Monthly Archives: July 2012

DWI Intent to operate is more than a mere possibility to operate

In State v Barfuss, unpublished, the appellate div yesterday reversed a guilty plea and conviction for DWI where the defendant only admitted to having the keys in his pocket and that he could have moved the vehicle if he wanted to before the police came, but didn’t. The case follows in the line of recent operation cases, mostly unpublished, such as Mize and Putz, calling into question (sui silent) the extent to which the “intent to operate” theory of “operation” i.e. State v Mulcahy, can be used by the State.

Jeff Gold

A Few Thoughts on the New Refusal Form

A few thoughts on the new form. (1) If an officer does not use the new form,
then under O’Driscoll, the refusal has to be dismissed. While O’Driscoll has
certainly been used lately to toss refusals because the interlock was not
part of the language in the old form, that is an expansion of the O’Driscoll
holding, while not reading the correct form is exactly on point with the
case. Therefore, with the new form being issued is seems clear that only
reading it is acceptable. (2) The State has taken this opportunity to add
language meant to make clearer that there can be “blowing refusals” (my term
not theirs.) In State v Schmidt, the Supreme Court held that a blowing
refusal did not require the reading of the additional refusal statement.
However, factually in Schmidt, the officer advised the defendant that is he
didn’t blow properly, he would be charged with refusal. While there was
nothing in the prior refusal statements about this, the new form now advises
that you will be charged in that case. (3) The statement continues to be at
odds with the AIR issued in every case. The statements says that you will be
given a copy of the results “upon request” while every AIR printed in the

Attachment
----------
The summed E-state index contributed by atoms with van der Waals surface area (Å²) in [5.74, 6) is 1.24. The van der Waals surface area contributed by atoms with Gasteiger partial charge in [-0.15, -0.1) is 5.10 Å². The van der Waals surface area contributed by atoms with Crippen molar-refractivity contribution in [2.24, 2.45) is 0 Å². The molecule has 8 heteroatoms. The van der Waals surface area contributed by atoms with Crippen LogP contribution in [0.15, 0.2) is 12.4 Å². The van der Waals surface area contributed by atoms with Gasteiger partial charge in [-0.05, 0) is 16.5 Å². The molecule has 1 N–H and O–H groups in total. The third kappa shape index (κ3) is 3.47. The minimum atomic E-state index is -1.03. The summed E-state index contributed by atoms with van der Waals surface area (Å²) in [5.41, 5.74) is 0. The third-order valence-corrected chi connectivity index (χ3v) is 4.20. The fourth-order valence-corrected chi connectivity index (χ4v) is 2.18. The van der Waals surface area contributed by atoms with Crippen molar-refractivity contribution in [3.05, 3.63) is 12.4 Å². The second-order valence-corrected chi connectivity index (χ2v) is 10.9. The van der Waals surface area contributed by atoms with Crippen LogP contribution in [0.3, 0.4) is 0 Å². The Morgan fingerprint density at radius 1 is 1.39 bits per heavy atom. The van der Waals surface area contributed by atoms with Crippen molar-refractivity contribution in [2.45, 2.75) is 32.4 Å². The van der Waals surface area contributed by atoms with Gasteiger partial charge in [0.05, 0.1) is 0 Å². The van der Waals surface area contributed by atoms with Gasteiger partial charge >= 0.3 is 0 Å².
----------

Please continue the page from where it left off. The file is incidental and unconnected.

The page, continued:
state says at the bottom that a copy is given to the subject. (4) Shouldn’t
the new form mention (per State v Marquez) that the defendant has the right
to fully understand what is being said, i.e. in his native tongue. Now, I
get that it will be argued that if the def understands enough to get that
advice maybe he doesn’t need it, but wouldn’t it be better to makes sure ?

Jeff Gold

New Refusal Statement Must Be Read to All NJ DWI Subjects

7/5/12 This new refusal statement is required to be read to all NJ DWI subjects.

N.J. ATTORNEY GENERAL’S STANDARD STATEMENT
FOR MOTOR VEHICLE OPERATORS (N.J.S.A. 39:4-50.2(e))
(revised & effective July 1,  2012)
Enter Defendant’s Name ______________________________________
The police officer shall read the following:
1.  You have been arrested for driving while intoxicated. N.J.S.A. 39:4-50.
2. The law requires you to submit samples of your breath for the purpose of testing to determine
alcohol content.
3.  A record of the taking of the breath samples, including the test results, will be made.  Upon your  request, a copy of that record will be made available to you.
4. After you have provided samples of your breath for testing, you have the right, at your own  expense, to have a person or physician of your own selection take independent samples of your breath,  blood or urine for independent testing.
5. If you refuse to provide samples of your breath, you will be issued a separate summons for the  refusal.  A court may find you guilty of both refusal and driving while intoxicated.
6. If a court finds you guilty of the refusal, you will be subject to various penalties, including license
revocation of up to 20 years, a fine of up to $2000, installation of an ignition interlock, and referral to an  Intoxicated Driver Resource Center.  These penalties may be in addition to penalties imposed by the court  for any other offense of which you are found guilty.
7. You have no legal right to have an attorney, physician or anyone else present for the purpose of  taking the breath samples.  You have no legal right to refuse to give, or delay giving, samples of your  breath.  \
8. Any response from you that is ambiguous or conditional, in any respect, to my request that you  provide breath samples, will be treated as a refusal to submit to breath testing.  Even if you agree to take  the test, but then do not follow my instructions, do not properly perform the test, or do not provide  sufficient breath samples, I will charge you with refusal to submit to breath testing.
9. I repeat, the law requires you to submit samples of your breath for testing.  Will you submit the  samples of your breath?
Answer ________________________
If the arrested person does not respond, or gives any ambiguous or conditional  answer short of an  unequivocal “yes,” the police officer shall read the following.
Your answer is not acceptable.  The law requires that you submit samples of your breath for breath  testing.  If you do not answer, or answer with anything other than “yes,” I will charge you with refusal.   Now, I ask you again, will you submit to breath testing?
Answer _______________________